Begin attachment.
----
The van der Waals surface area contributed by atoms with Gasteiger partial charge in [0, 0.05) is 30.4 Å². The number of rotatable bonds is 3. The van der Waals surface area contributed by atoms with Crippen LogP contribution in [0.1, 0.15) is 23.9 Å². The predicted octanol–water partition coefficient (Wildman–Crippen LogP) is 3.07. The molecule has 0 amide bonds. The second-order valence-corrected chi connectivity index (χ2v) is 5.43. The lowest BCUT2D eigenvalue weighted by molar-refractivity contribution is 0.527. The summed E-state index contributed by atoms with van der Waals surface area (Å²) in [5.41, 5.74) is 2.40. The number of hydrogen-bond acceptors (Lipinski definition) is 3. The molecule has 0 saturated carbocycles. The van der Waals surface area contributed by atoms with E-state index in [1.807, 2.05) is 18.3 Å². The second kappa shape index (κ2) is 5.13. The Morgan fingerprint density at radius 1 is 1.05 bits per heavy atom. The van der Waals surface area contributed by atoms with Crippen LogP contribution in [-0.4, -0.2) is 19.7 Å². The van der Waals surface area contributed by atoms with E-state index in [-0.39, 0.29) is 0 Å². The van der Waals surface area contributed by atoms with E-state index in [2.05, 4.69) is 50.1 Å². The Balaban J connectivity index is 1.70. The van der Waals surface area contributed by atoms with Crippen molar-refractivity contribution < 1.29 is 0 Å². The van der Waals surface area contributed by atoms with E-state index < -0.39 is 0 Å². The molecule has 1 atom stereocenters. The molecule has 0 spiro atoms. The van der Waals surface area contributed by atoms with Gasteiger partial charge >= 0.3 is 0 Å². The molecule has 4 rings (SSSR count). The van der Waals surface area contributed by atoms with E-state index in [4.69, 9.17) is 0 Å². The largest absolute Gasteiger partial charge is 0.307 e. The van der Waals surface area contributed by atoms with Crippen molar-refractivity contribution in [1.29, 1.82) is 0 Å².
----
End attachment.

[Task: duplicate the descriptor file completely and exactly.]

The van der Waals surface area contributed by atoms with Gasteiger partial charge in [0, 0.05) is 30.4 Å². The number of rotatable bonds is 3. The van der Waals surface area contributed by atoms with Crippen LogP contribution in [0.1, 0.15) is 23.9 Å². The predicted octanol–water partition coefficient (Wildman–Crippen LogP) is 3.07. The molecule has 0 amide bonds. The second-order valence-corrected chi connectivity index (χ2v) is 5.43. The lowest BCUT2D eigenvalue weighted by molar-refractivity contribution is 0.527. The summed E-state index contributed by atoms with van der Waals surface area (Å²) in [5.41, 5.74) is 2.40. The number of hydrogen-bond acceptors (Lipinski definition) is 3. The molecule has 0 saturated carbocycles. The van der Waals surface area contributed by atoms with E-state index in [1.807, 2.05) is 18.3 Å². The second kappa shape index (κ2) is 5.13. The Morgan fingerprint density at radius 1 is 1.05 bits per heavy atom. The van der Waals surface area contributed by atoms with Crippen LogP contribution in [-0.4, -0.2) is 19.7 Å². The van der Waals surface area contributed by atoms with E-state index in [-0.39, 0.29) is 0 Å². The van der Waals surface area contributed by atoms with E-state index in [2.05, 4.69) is 50.1 Å². The Balaban J connectivity index is 1.70. The van der Waals surface area contributed by atoms with Crippen molar-refractivity contribution < 1.29 is 0 Å². The van der Waals surface area contributed by atoms with E-state index < -0.39 is 0 Å². The molecule has 1 atom stereocenters. The molecule has 0 spiro atoms. The van der Waals surface area contributed by atoms with Gasteiger partial charge >= 0.3 is 0 Å². The molecule has 4 rings (SSSR count). The van der Waals surface area contributed by atoms with E-state index in [4.69, 9.17) is 0 Å². The largest absolute Gasteiger partial charge is 0.307 e. The van der Waals surface area contributed by atoms with Crippen molar-refractivity contribution in [1.29, 1.82) is 0 Å².